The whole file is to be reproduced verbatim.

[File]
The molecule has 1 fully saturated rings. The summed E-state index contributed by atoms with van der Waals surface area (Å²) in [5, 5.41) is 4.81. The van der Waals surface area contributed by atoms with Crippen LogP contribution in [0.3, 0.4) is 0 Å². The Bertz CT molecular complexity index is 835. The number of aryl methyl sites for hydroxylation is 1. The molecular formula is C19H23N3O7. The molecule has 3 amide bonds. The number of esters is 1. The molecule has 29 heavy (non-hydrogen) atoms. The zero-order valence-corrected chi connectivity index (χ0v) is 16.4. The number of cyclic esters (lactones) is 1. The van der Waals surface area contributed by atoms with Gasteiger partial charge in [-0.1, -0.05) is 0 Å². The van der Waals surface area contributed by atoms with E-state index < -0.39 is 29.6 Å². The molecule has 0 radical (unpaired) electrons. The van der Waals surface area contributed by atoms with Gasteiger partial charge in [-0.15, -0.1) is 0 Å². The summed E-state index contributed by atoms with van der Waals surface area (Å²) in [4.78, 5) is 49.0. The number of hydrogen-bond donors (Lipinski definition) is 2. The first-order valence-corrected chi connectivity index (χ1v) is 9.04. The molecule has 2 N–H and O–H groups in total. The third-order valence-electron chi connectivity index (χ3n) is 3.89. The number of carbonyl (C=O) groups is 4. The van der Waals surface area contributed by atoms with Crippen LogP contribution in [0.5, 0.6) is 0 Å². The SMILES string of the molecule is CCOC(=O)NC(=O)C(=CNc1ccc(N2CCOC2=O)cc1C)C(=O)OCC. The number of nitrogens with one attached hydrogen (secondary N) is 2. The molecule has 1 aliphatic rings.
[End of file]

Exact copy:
The molecule has 1 fully saturated rings. The summed E-state index contributed by atoms with van der Waals surface area (Å²) in [5, 5.41) is 4.81. The van der Waals surface area contributed by atoms with Crippen LogP contribution in [0.3, 0.4) is 0 Å². The Bertz CT molecular complexity index is 835. The number of aryl methyl sites for hydroxylation is 1. The molecular formula is C19H23N3O7. The molecule has 3 amide bonds. The number of esters is 1. The molecule has 29 heavy (non-hydrogen) atoms. The zero-order valence-corrected chi connectivity index (χ0v) is 16.4. The number of cyclic esters (lactones) is 1. The van der Waals surface area contributed by atoms with Gasteiger partial charge in [-0.1, -0.05) is 0 Å². The van der Waals surface area contributed by atoms with E-state index < -0.39 is 29.6 Å². The molecule has 0 radical (unpaired) electrons. The van der Waals surface area contributed by atoms with Gasteiger partial charge in [-0.15, -0.1) is 0 Å². The summed E-state index contributed by atoms with van der Waals surface area (Å²) in [4.78, 5) is 49.0. The number of hydrogen-bond donors (Lipinski definition) is 2. The first-order valence-corrected chi connectivity index (χ1v) is 9.04. The molecule has 2 N–H and O–H groups in total. The third-order valence-electron chi connectivity index (χ3n) is 3.89. The number of carbonyl (C=O) groups is 4. The van der Waals surface area contributed by atoms with Crippen LogP contribution in [0.5, 0.6) is 0 Å². The SMILES string of the molecule is CCOC(=O)NC(=O)C(=CNc1ccc(N2CCOC2=O)cc1C)C(=O)OCC. The number of nitrogens with one attached hydrogen (secondary N) is 2. The molecule has 1 aliphatic rings.